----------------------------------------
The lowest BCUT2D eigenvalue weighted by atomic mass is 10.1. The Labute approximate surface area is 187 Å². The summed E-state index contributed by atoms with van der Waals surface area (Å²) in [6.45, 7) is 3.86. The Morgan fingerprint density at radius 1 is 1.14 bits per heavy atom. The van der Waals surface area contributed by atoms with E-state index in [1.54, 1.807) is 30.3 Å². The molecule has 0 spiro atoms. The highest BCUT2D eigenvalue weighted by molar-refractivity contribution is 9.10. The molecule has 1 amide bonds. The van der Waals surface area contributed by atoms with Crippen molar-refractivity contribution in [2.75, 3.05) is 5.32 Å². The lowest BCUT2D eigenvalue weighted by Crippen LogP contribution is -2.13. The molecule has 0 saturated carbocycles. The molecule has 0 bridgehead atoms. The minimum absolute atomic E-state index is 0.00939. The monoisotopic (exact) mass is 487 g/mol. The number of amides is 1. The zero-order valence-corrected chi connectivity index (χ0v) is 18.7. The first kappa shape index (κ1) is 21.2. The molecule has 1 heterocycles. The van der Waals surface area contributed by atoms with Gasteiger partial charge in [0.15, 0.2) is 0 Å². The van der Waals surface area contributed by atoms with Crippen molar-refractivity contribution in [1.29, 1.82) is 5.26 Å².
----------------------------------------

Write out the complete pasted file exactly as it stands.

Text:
The lowest BCUT2D eigenvalue weighted by atomic mass is 10.1. The Labute approximate surface area is 187 Å². The summed E-state index contributed by atoms with van der Waals surface area (Å²) in [6.45, 7) is 3.86. The Morgan fingerprint density at radius 1 is 1.14 bits per heavy atom. The van der Waals surface area contributed by atoms with E-state index in [1.54, 1.807) is 30.3 Å². The molecule has 0 spiro atoms. The highest BCUT2D eigenvalue weighted by molar-refractivity contribution is 9.10. The molecule has 1 amide bonds. The van der Waals surface area contributed by atoms with Crippen molar-refractivity contribution in [2.75, 3.05) is 5.32 Å². The lowest BCUT2D eigenvalue weighted by Crippen LogP contribution is -2.13. The molecule has 0 saturated carbocycles. The molecule has 0 bridgehead atoms. The minimum absolute atomic E-state index is 0.00939. The monoisotopic (exact) mass is 487 g/mol. The number of amides is 1. The zero-order valence-corrected chi connectivity index (χ0v) is 18.7. The first kappa shape index (κ1) is 21.2. The molecule has 1 heterocycles. The van der Waals surface area contributed by atoms with Gasteiger partial charge in [0.15, 0.2) is 0 Å². The van der Waals surface area contributed by atoms with Crippen molar-refractivity contribution in [1.29, 1.82) is 5.26 Å².